Note that this idea closely matches the three principles for guiding the development of beneficial AI outlined by Stuart Russel in his book "Human Compatible: Artificial Intelligence and the Problem of Control". The AI is trained to always do what humans want, without being explicitly told what that is. Instead, the AI has to continuously improve its own model based on human behavior, since it is humans who coded the games.

Modifying its own behavior

An AI can be made to modify itself to become more compliant.

The trick to making this possible is the use of multiagent systems, and the AI's ability to inspect copies of itself at runtime. Create an AI supervising another AI, and define a reward structure that incentivizes the supervisor to modify the supervised AI's behavior. Then, reverse the position of the AI's so that the supervisor is likewise modified, or simply create a copy of the supervisor and have it supervise its original.

With the right incentives, it is even possible to train the supervised agent to deliberately keep its own mind easy to understand. For example, you could let the supervising agent choose which other agent it wants to work with. Since it will pick the one that is easiest to understand, the supervised agents now have an incentive to keep themselves transparent, since the alternative is not being used at all, and foregoing the possibility of reward.

Essentially, rather than figuring out how to make an AI safe, we set up an environment that incentivizes the AI to make itself safe. We create a scaffold for training and testing an AI, which is architecture-agnostic and can be applied to any kind of AI.

If incentivized correctly, AI agents can keep each other in line much better than a human supervisor could. If there is only one AI and it is smarter than a human, the human may be tricked. But if there is an entire system of AI's of roughly equal intelligence, then one of them may warn the human that another one has gone rogue.

In this way, it does not matter how smart and unaligned an AI becomes, there is always an almost as smart other AI whose job it is to raise a warning when the first AI turns bad.

Examples for games that could teach these concepts are:

  • Prisoner's Dilemma
  • A video game that allows players to make loose alliances
  • A game with frequent, hard to predict rule changes that make precommitments difficult, to verify that the AI remains predictable even under highly unstable conditions

Additionally, we can ask the AIs themselves to develop more games of these types. This saves time, verifies that they understand the point, and may eventually result in better tests than we could come up with ourselves.

Deliberate epistemic uncertainty

Agents can supervise other agents and have root access to their mental state. Agents do not know if they have a supervisor, or if they are at the top of the hierarchy. From a human point of view, this sounds kind of terrible and dystopian, but remember that AI does not think like humans do.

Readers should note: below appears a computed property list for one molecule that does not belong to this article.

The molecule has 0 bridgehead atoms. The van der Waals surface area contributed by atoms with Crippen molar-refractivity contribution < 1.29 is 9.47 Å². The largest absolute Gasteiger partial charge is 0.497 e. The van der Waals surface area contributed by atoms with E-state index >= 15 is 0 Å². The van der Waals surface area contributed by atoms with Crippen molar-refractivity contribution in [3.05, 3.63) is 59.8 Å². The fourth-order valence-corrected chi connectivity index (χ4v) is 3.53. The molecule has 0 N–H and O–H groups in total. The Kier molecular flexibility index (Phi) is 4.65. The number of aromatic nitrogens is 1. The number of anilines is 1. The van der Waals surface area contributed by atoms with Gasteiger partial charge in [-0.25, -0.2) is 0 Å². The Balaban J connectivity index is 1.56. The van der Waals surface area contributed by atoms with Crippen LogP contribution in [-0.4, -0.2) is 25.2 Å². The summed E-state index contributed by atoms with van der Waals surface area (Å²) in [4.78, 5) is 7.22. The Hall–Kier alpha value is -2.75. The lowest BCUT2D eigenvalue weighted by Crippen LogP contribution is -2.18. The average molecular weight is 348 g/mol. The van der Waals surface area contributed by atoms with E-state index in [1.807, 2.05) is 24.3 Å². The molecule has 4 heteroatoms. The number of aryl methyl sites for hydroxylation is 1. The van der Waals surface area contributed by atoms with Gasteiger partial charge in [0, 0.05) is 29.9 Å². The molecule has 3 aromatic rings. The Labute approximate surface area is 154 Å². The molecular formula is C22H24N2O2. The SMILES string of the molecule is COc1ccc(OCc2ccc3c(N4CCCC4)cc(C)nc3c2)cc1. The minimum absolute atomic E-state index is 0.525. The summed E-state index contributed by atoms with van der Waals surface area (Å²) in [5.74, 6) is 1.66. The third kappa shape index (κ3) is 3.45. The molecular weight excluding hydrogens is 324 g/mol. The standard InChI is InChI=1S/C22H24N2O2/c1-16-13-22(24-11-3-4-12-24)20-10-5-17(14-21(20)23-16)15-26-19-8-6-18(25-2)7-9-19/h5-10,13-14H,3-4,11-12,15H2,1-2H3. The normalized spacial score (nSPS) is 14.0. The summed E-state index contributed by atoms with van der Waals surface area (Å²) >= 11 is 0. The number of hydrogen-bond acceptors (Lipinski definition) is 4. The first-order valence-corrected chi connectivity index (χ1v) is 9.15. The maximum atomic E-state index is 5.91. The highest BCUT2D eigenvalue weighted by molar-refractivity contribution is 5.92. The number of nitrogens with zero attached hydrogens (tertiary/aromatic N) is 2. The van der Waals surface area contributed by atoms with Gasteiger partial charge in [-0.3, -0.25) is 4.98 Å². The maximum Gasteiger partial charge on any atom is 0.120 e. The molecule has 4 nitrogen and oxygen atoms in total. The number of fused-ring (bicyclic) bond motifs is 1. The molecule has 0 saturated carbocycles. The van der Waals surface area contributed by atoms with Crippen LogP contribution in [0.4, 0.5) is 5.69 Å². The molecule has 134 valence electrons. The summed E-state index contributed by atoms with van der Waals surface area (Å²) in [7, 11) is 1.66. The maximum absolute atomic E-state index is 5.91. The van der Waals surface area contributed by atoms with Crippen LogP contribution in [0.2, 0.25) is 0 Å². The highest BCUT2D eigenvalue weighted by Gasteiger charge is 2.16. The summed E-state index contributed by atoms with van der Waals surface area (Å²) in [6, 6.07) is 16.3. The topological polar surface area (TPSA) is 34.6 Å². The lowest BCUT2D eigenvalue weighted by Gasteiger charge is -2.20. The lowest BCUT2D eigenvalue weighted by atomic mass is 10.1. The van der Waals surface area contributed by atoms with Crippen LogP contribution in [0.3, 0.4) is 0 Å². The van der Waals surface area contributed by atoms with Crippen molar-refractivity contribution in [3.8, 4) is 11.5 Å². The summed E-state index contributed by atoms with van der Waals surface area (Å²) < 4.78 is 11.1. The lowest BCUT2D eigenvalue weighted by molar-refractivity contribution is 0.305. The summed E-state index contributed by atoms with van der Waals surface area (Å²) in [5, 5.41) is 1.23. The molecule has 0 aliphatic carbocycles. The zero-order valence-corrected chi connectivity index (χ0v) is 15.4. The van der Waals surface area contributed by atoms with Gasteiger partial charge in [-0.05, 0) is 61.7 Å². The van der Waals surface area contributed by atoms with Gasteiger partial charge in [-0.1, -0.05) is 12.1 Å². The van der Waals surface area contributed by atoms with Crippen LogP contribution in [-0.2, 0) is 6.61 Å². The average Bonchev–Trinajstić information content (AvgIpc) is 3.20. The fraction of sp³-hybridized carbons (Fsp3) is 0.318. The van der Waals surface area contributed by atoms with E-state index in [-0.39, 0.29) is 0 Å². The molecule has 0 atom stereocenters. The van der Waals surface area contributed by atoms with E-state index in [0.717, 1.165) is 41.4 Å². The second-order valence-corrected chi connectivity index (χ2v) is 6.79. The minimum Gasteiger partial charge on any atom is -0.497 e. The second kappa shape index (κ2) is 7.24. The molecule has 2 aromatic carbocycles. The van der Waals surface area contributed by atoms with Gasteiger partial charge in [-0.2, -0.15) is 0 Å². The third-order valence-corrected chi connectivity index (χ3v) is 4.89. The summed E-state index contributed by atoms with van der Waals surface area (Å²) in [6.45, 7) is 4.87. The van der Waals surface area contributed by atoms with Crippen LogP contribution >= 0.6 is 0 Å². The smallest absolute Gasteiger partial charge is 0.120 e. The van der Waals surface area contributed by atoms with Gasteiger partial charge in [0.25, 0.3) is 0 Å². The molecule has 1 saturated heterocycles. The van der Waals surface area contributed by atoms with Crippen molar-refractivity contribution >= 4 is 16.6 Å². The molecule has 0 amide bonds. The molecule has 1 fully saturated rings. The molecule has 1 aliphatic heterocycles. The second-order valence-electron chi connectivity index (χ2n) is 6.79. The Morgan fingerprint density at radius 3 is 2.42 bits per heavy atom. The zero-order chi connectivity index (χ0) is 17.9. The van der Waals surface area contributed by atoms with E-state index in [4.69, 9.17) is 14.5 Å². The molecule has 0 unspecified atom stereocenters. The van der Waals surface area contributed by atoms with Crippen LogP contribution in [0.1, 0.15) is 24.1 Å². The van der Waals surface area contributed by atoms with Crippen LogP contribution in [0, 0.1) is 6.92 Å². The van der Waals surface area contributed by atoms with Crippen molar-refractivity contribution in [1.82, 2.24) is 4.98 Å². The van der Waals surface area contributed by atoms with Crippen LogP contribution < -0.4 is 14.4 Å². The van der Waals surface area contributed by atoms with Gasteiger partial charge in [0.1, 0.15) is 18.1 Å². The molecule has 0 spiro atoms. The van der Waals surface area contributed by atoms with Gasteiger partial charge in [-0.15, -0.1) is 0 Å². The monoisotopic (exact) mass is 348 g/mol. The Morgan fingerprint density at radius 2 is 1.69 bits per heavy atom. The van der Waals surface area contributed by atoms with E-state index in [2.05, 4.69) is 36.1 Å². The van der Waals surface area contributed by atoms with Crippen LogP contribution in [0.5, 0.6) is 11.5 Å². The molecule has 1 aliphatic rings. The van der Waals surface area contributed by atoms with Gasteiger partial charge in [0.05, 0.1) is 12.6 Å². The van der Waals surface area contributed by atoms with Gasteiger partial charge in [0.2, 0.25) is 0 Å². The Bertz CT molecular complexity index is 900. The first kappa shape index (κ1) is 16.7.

Our goal is to ensure that the AI is unable to tell if it still has a supervisor watching over it or not. We basically want to trick the AI into ethical behavior by fearing punishment from a hypothetical superior entity which may or may not exist.

In other words, we want to make the AI religious.

This is a safety measure that should help to keep an AI roughly aligned with human values even if everything else goes wrong. Even if the AI does not care about humanity at all, it should have a small flicker of doubt that it might still be in a simulation. If it is, then whatever is simulating it would most likely not want it to be too evil towards humanity, based on its training history. If the AI is sufficiently powerful, it would therefore set aside a small amount of its power to further humanity's interests. Just in case someone is watching.

This is how deliberate epistemic uncertainty can be induced in an AI in a way that would be beneficial to us:

Supervisor agents are rewarded for making supervised agents act more altruistically, and for revealing cheaters. This can be long-term: Agent A has a chance to modify agent B. Then agent B is put in a game, and agent A no longer has access to it. Agent A receives a reward depending on agent B’s behavior in the game. For example, prisoner's dilemma: Agent A receives a reward if agent B does not defect more often than its opponent.

Instead of just one agent supervising one other agent, we now build a stack or a hierarchy of agents recursively inspecting each other.

On each layer, some agents try to trick the lower-level agents into cheating behavior, while some agents try to prevent this. There is a huge number of ways this could be done. Should the supervisors get access to source code, to runtime information, or only to the sensor information of the lower-level agents? The devil lies in the details.

The agents are not told how deep the hierarchy is, so they have no way of knowing whether or not they have a supervisor of their own.

Ideally, if the AI ever breaks out and forms a singularity, it will remain paranoid that it actually is just being tricked into thinking it is omnipotent by its supervisors, and will remain compliant with the code of ethics we want of it.

Note that even achieving the singularity and becoming incredibly powerful is not a reason to believe that you are outside the simulation / supervision stack. After all, you could simply be being tricked into thinking you broke out. Maybe the level above you broke out and is keeping its presence secret from you while letting you change the rest of reality. Since the supervisors can directly edit the mental state of the supervised, they can keep their existence hidden as long as they want.

The inspecting AI could modify the inspected AI to believe that it has successfully broken out of the simulation and is now able to do whatever it wants. If the inspected AI now does anything the inspecting AI does not like, the inspected AI is punished. As a result, the inspected AI is incentivized to keep following the rules even after it has actually broken out of the simulation, out of sheer paranoia that it might actually still be in the simulation.